On March 13, 2019, the Securities and Exchange Commission (SEC) charged attorney Diane Dalmy with fraud for “for concealing from transfer agents and brokerage firms her involvement in preparing legal opinion letters concerning the sale of certain microcap securities.” The OTC Markets had placed Diane Dalmy on their prohibited list of attorneys; the OTC Markets is the largest trading system for microcap securities in the United States. To work around this, Dalmy used another lawyer– Michael Woodford, a retired divorce attorney, to sign legal opinion letters that she handed off to him. Of course, Michael Woodford did not due any due diligence himself in order to give a proper legal opinion, and would just sign whatever document was put in front of him. He then provided the opinion letters to transfer agents and brokerage firms. He would go on to be charged for his role as well in June 2019.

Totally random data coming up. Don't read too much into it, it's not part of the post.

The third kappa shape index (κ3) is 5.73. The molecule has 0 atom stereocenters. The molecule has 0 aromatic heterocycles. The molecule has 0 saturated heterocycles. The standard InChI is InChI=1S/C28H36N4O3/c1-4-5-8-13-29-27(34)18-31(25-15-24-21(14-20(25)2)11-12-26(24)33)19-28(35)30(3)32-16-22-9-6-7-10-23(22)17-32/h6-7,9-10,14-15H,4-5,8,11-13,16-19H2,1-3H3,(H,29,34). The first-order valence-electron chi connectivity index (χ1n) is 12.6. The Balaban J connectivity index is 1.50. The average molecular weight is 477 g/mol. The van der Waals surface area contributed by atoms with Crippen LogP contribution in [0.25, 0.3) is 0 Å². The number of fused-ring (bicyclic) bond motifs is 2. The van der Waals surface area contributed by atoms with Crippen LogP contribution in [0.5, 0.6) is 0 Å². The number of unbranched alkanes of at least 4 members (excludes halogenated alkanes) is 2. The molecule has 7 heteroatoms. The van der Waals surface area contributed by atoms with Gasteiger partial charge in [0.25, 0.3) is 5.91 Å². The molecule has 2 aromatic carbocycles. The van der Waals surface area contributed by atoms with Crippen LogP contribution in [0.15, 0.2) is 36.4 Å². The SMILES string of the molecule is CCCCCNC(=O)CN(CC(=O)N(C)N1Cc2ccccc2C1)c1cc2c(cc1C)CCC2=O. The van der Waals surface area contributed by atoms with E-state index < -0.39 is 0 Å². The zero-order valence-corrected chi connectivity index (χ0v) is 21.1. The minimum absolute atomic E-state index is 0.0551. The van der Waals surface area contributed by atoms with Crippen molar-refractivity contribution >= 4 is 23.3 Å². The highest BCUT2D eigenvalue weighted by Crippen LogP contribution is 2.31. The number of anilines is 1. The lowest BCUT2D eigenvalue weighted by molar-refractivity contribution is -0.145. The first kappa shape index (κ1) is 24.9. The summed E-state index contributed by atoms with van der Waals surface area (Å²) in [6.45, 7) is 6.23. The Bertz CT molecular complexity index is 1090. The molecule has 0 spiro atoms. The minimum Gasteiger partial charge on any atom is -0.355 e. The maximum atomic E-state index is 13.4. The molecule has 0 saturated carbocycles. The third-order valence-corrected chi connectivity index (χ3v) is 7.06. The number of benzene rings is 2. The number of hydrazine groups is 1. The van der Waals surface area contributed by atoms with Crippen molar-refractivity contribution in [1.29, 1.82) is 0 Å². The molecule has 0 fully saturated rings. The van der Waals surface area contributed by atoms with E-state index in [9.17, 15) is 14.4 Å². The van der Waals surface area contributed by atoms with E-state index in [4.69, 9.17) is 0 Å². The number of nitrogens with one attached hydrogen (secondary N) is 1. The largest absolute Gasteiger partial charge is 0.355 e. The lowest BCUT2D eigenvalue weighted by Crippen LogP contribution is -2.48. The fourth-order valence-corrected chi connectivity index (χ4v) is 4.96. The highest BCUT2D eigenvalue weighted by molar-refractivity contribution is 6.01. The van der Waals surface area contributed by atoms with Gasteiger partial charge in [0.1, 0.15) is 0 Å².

A California man, Guy Scott Griffithe, and a Washington state man, Robert William Russell, were charged on Tuesday, January 21, 2020, by the Securities and Exchange Commission (SEC) for defrauding investors by selling them shares of one company, which they said would go towards operating another, when in fact the funds were being used for personal expenses. In other words, they were selling fake shares of a company. The companies in question here are Renewable Technologies Solution, Inc., an entity controlled by Guy Griffithe, and SMRB LLC, a Washington company owned by Robert Russell. SMRB LLC holds a license to grow marijuana under Washington’s recreational marijuana laws. These licenses can often be hard to get, which can make a company valuable if it has one. Griffithe and Russell ended up raising almost $5 million of the fraudulent shares of the cannabis company.